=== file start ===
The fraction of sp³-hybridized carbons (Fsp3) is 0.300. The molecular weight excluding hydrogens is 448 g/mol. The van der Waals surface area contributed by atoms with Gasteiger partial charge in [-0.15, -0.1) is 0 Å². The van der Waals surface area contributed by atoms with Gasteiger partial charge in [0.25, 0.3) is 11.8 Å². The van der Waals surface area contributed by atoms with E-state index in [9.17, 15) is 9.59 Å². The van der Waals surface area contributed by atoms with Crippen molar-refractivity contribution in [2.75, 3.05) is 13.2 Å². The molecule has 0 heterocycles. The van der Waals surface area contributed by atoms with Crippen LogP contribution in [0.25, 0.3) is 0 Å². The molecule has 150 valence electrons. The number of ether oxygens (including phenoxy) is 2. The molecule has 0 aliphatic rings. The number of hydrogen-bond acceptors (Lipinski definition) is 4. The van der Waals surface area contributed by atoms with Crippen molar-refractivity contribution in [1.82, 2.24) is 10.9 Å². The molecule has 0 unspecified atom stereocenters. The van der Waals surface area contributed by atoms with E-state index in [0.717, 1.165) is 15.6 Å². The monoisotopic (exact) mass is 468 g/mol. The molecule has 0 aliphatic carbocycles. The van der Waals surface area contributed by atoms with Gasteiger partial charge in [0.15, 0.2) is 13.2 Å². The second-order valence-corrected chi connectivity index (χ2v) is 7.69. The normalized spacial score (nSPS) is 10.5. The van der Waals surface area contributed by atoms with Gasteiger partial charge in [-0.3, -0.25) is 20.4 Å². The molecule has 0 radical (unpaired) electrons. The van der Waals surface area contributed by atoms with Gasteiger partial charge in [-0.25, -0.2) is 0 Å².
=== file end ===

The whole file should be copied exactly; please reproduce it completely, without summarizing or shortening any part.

The fraction of sp³-hybridized carbons (Fsp3) is 0.300. The molecular weight excluding hydrogens is 448 g/mol. The van der Waals surface area contributed by atoms with Gasteiger partial charge in [-0.15, -0.1) is 0 Å². The van der Waals surface area contributed by atoms with Gasteiger partial charge in [0.25, 0.3) is 11.8 Å². The van der Waals surface area contributed by atoms with E-state index in [9.17, 15) is 9.59 Å². The van der Waals surface area contributed by atoms with Crippen molar-refractivity contribution in [2.75, 3.05) is 13.2 Å². The molecule has 0 heterocycles. The van der Waals surface area contributed by atoms with Crippen LogP contribution in [0.25, 0.3) is 0 Å². The molecule has 150 valence electrons. The number of ether oxygens (including phenoxy) is 2. The molecule has 0 aliphatic rings. The number of hydrogen-bond acceptors (Lipinski definition) is 4. The van der Waals surface area contributed by atoms with Crippen molar-refractivity contribution in [1.82, 2.24) is 10.9 Å². The molecule has 0 unspecified atom stereocenters. The van der Waals surface area contributed by atoms with E-state index in [0.717, 1.165) is 15.6 Å². The monoisotopic (exact) mass is 468 g/mol. The molecule has 0 aliphatic carbocycles. The van der Waals surface area contributed by atoms with Gasteiger partial charge in [0.15, 0.2) is 13.2 Å². The second-order valence-corrected chi connectivity index (χ2v) is 7.69. The normalized spacial score (nSPS) is 10.5. The van der Waals surface area contributed by atoms with Gasteiger partial charge in [-0.3, -0.25) is 20.4 Å². The molecule has 0 radical (unpaired) electrons. The van der Waals surface area contributed by atoms with Gasteiger partial charge in [-0.25, -0.2) is 0 Å².